Fish

File - In this Sept. 14, 2017, file photo, salmon circle just below the surface inside a lock where they joined boats heading from salt water Shilshole Bay into fresh water Salmon Bay at the Ballard Locks in Seattle. Federal scientists say they're monitoring a new ocean heat wave off the West Coast. Researchers with the National Oceanic and Atmospheric Administration said Thursday, Sept. 5, 2019, the expanse of unusually warm water stretches from Alaska to California, and it resembles a similar heatwave that disrupted marine life five years ago. It remains to be seen whether this heat wave will linger or dissipate more quickly than the last one. (AP Photo/Elaine Thompson, File)
Associated Press
September 05, 2019 - 4:48 pm
SEATTLE (AP) — Federal scientists said Thursday they are monitoring a new ocean heat wave off the U.S. West Coast, a development that could badly disrupt marine life including salmon, whales and sea lions. The expanse of unusually warm water stretches from Alaska to California, researchers with the...
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August 19, 2019 - 9:11 pm
Portage steel factory owner ArcelorMittal and the Indiana Department of Environmental Management have been criticized for failing to report the cyanide leak until several days after the water of the Little Calumet River was poisoned and an estimated 3,000 fish were killed.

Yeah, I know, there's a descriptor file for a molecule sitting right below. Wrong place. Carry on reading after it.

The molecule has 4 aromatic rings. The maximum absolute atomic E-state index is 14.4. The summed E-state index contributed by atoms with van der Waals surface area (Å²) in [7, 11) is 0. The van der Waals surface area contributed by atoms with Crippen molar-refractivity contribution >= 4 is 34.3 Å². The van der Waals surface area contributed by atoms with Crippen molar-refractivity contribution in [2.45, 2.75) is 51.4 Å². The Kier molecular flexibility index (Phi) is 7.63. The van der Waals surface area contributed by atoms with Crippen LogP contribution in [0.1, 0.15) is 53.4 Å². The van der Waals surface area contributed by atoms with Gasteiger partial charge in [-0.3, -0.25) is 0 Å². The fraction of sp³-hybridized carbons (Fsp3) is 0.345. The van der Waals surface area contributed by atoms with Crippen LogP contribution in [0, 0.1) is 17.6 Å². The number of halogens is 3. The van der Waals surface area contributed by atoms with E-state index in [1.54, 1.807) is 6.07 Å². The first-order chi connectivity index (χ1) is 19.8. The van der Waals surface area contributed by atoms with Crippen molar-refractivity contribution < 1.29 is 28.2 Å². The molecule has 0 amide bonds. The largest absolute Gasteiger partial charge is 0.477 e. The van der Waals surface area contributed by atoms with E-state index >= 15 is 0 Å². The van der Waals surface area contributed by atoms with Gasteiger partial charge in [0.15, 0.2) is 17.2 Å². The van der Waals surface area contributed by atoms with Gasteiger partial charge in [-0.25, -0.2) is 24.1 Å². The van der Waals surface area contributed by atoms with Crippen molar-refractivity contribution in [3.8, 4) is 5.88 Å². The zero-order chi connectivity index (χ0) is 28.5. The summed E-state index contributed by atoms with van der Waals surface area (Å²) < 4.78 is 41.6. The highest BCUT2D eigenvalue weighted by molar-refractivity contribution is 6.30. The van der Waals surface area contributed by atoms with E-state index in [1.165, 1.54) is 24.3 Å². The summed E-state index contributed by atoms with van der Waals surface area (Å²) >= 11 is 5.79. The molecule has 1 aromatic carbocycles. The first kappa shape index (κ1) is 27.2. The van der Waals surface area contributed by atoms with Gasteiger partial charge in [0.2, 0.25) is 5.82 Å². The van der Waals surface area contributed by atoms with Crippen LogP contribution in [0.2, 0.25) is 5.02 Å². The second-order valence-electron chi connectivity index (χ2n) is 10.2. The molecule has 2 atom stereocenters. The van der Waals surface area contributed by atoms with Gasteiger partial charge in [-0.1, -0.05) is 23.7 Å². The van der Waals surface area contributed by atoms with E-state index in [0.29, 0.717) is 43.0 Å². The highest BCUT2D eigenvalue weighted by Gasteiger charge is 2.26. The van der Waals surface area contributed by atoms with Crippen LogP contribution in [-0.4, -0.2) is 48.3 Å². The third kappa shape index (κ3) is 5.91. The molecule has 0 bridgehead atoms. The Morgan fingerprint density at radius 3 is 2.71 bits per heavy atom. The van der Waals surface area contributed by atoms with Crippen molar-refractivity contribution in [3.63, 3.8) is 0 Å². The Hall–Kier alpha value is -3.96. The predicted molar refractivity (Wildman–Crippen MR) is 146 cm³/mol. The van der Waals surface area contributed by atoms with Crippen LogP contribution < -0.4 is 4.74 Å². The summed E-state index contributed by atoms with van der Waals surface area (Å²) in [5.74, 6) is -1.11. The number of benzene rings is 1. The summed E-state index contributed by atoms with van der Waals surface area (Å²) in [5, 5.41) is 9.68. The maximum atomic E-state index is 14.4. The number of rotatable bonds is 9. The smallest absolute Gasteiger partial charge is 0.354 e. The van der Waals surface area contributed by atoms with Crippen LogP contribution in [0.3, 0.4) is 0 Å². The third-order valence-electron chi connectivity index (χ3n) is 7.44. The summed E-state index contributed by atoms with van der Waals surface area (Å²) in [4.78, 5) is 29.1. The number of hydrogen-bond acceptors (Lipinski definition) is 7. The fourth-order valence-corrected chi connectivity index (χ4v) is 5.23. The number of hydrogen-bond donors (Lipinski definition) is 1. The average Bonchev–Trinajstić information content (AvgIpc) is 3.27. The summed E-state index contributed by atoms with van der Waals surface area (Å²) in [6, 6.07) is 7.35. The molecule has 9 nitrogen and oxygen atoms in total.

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In this Saturday, July 20, 2019 photo, Atlantic puffins gather on Eastern Egg Rock, a small island off the coast of Maine. One of the most beloved birds in Maine is having one of its most productive seasons for mating pairs in years on remote islands off the state's coast.(AP Photo/Robert F. Bukaty)
August 05, 2019 - 8:37 am
PORTLAND, Maine (AP) — One of the most beloved birds in Maine is having one of its most productive seasons for mating pairs in years on remote islands off the state's coast. Atlantic puffins, with their colorful beaks and waddling walks, are one of New England's best recognized seabirds. Maine is...
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FILE - In this Wednesday, July 8, 2015 file photo, herring are unloaded from a fishing boat in Rockland, Maine. A study published Tuesday, June 11, 2019 finds a warmer world may lose a billion tons of fish and other marine life by the end of the century. The international study used computer models to project that for every degree Celsius the world warms, the total weight of life in the oceans drop by 5%. (AP Photo/Robert F. Bukaty, File)
June 11, 2019 - 12:58 pm
WASHINGTON (AP) — The world's oceans will likely lose about one-sixth of their fish and other marine life by the end of the century if climate change continues on its current path, a new study says. Every degree Celsius (1.8 degrees Fahrenheit) that the world's oceans warm, the total mass of sea...
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